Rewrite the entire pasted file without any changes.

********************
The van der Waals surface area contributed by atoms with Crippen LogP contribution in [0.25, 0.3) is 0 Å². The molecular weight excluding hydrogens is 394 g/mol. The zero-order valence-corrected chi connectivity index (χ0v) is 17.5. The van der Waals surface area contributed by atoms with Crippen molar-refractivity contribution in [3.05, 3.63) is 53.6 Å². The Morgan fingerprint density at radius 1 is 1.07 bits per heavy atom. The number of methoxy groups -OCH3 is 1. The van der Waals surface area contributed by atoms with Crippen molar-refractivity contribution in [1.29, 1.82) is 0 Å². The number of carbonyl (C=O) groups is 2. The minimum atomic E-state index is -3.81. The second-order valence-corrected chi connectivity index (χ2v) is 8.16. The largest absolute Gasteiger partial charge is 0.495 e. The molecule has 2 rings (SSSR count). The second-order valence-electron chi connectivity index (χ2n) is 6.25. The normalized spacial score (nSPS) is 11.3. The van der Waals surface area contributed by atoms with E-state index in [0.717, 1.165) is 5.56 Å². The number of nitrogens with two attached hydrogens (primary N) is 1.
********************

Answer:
The van der Waals surface area contributed by atoms with Crippen LogP contribution in [0.25, 0.3) is 0 Å². The molecular weight excluding hydrogens is 394 g/mol. The zero-order valence-corrected chi connectivity index (χ0v) is 17.5. The van der Waals surface area contributed by atoms with Crippen molar-refractivity contribution in [3.05, 3.63) is 53.6 Å². The Morgan fingerprint density at radius 1 is 1.07 bits per heavy atom. The number of methoxy groups -OCH3 is 1. The van der Waals surface area contributed by atoms with Crippen molar-refractivity contribution in [1.29, 1.82) is 0 Å². The number of carbonyl (C=O) groups is 2. The minimum atomic E-state index is -3.81. The second-order valence-corrected chi connectivity index (χ2v) is 8.16. The largest absolute Gasteiger partial charge is 0.495 e. The molecule has 2 rings (SSSR count). The second-order valence-electron chi connectivity index (χ2n) is 6.25. The normalized spacial score (nSPS) is 11.3. The van der Waals surface area contributed by atoms with E-state index in [0.717, 1.165) is 5.56 Å². The number of nitrogens with two attached hydrogens (primary N) is 1.